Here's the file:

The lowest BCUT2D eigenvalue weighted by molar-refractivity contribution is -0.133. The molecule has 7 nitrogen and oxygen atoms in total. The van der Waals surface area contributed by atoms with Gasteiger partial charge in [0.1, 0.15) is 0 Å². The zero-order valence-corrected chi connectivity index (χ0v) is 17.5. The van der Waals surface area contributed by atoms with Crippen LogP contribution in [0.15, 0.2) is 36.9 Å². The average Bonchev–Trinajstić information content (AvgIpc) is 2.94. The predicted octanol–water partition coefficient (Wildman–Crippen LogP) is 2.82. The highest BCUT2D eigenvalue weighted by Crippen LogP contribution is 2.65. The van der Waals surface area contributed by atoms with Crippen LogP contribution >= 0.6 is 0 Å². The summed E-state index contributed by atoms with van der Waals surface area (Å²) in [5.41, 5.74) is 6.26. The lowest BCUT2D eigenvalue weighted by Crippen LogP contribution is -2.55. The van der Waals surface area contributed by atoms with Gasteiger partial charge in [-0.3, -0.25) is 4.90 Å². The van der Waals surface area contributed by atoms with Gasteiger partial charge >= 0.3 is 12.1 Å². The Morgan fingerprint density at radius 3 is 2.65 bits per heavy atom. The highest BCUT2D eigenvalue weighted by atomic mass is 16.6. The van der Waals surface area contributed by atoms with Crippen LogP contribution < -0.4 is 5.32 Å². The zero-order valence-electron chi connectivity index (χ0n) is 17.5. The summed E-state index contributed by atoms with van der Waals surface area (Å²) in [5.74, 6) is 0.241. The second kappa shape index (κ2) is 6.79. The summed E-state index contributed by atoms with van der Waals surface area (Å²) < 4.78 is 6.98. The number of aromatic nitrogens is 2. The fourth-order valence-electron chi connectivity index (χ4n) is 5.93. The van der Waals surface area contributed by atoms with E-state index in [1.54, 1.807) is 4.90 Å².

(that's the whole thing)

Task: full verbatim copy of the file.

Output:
The lowest BCUT2D eigenvalue weighted by molar-refractivity contribution is -0.133. The molecule has 7 nitrogen and oxygen atoms in total. The van der Waals surface area contributed by atoms with Gasteiger partial charge in [0.1, 0.15) is 0 Å². The zero-order valence-corrected chi connectivity index (χ0v) is 17.5. The van der Waals surface area contributed by atoms with Crippen LogP contribution in [0.15, 0.2) is 36.9 Å². The average Bonchev–Trinajstić information content (AvgIpc) is 2.94. The predicted octanol–water partition coefficient (Wildman–Crippen LogP) is 2.82. The highest BCUT2D eigenvalue weighted by Crippen LogP contribution is 2.65. The van der Waals surface area contributed by atoms with Crippen LogP contribution >= 0.6 is 0 Å². The summed E-state index contributed by atoms with van der Waals surface area (Å²) in [5.41, 5.74) is 6.26. The lowest BCUT2D eigenvalue weighted by Crippen LogP contribution is -2.55. The van der Waals surface area contributed by atoms with Gasteiger partial charge in [-0.3, -0.25) is 4.90 Å². The van der Waals surface area contributed by atoms with Gasteiger partial charge >= 0.3 is 12.1 Å². The Morgan fingerprint density at radius 3 is 2.65 bits per heavy atom. The highest BCUT2D eigenvalue weighted by atomic mass is 16.6. The van der Waals surface area contributed by atoms with Crippen LogP contribution < -0.4 is 5.32 Å². The zero-order valence-electron chi connectivity index (χ0n) is 17.5. The summed E-state index contributed by atoms with van der Waals surface area (Å²) in [5.74, 6) is 0.241. The second kappa shape index (κ2) is 6.79. The summed E-state index contributed by atoms with van der Waals surface area (Å²) < 4.78 is 6.98. The number of aromatic nitrogens is 2. The fourth-order valence-electron chi connectivity index (χ4n) is 5.93. The van der Waals surface area contributed by atoms with E-state index in [1.54, 1.807) is 4.90 Å².